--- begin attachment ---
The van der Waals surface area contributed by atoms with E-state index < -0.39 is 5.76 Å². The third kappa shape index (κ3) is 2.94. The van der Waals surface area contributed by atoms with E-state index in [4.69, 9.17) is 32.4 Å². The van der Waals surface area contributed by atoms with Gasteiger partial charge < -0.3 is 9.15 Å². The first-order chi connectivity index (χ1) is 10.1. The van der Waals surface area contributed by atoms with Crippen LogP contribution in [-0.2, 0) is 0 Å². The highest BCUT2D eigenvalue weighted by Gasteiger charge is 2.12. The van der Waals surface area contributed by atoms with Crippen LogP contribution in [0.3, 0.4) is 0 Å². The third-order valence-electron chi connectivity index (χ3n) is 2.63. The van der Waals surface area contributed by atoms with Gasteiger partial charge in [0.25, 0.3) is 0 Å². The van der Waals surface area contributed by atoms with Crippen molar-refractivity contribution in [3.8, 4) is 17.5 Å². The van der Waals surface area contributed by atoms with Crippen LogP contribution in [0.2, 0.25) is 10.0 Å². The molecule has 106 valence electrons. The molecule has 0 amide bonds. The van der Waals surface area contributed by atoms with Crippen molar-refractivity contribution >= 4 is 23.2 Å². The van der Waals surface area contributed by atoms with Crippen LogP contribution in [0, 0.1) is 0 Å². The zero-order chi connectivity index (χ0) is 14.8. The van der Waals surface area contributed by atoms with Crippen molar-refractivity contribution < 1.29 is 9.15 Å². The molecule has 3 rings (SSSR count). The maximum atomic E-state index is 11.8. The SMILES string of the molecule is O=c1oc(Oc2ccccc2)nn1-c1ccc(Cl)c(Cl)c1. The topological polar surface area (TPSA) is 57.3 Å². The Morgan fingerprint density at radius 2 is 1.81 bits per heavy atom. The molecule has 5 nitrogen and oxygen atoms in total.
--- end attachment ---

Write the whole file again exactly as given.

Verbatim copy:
The van der Waals surface area contributed by atoms with E-state index < -0.39 is 5.76 Å². The third kappa shape index (κ3) is 2.94. The van der Waals surface area contributed by atoms with E-state index in [4.69, 9.17) is 32.4 Å². The van der Waals surface area contributed by atoms with Gasteiger partial charge < -0.3 is 9.15 Å². The first-order chi connectivity index (χ1) is 10.1. The van der Waals surface area contributed by atoms with Crippen LogP contribution in [-0.2, 0) is 0 Å². The highest BCUT2D eigenvalue weighted by Gasteiger charge is 2.12. The van der Waals surface area contributed by atoms with Crippen LogP contribution in [0.3, 0.4) is 0 Å². The third-order valence-electron chi connectivity index (χ3n) is 2.63. The van der Waals surface area contributed by atoms with Gasteiger partial charge in [0.25, 0.3) is 0 Å². The van der Waals surface area contributed by atoms with Crippen molar-refractivity contribution in [3.8, 4) is 17.5 Å². The van der Waals surface area contributed by atoms with Crippen LogP contribution in [0.2, 0.25) is 10.0 Å². The molecule has 106 valence electrons. The molecule has 0 amide bonds. The van der Waals surface area contributed by atoms with Crippen molar-refractivity contribution >= 4 is 23.2 Å². The van der Waals surface area contributed by atoms with Crippen LogP contribution in [0, 0.1) is 0 Å². The zero-order chi connectivity index (χ0) is 14.8. The van der Waals surface area contributed by atoms with Crippen molar-refractivity contribution < 1.29 is 9.15 Å². The molecule has 3 rings (SSSR count). The maximum atomic E-state index is 11.8. The SMILES string of the molecule is O=c1oc(Oc2ccccc2)nn1-c1ccc(Cl)c(Cl)c1. The topological polar surface area (TPSA) is 57.3 Å². The Morgan fingerprint density at radius 2 is 1.81 bits per heavy atom. The molecule has 5 nitrogen and oxygen atoms in total.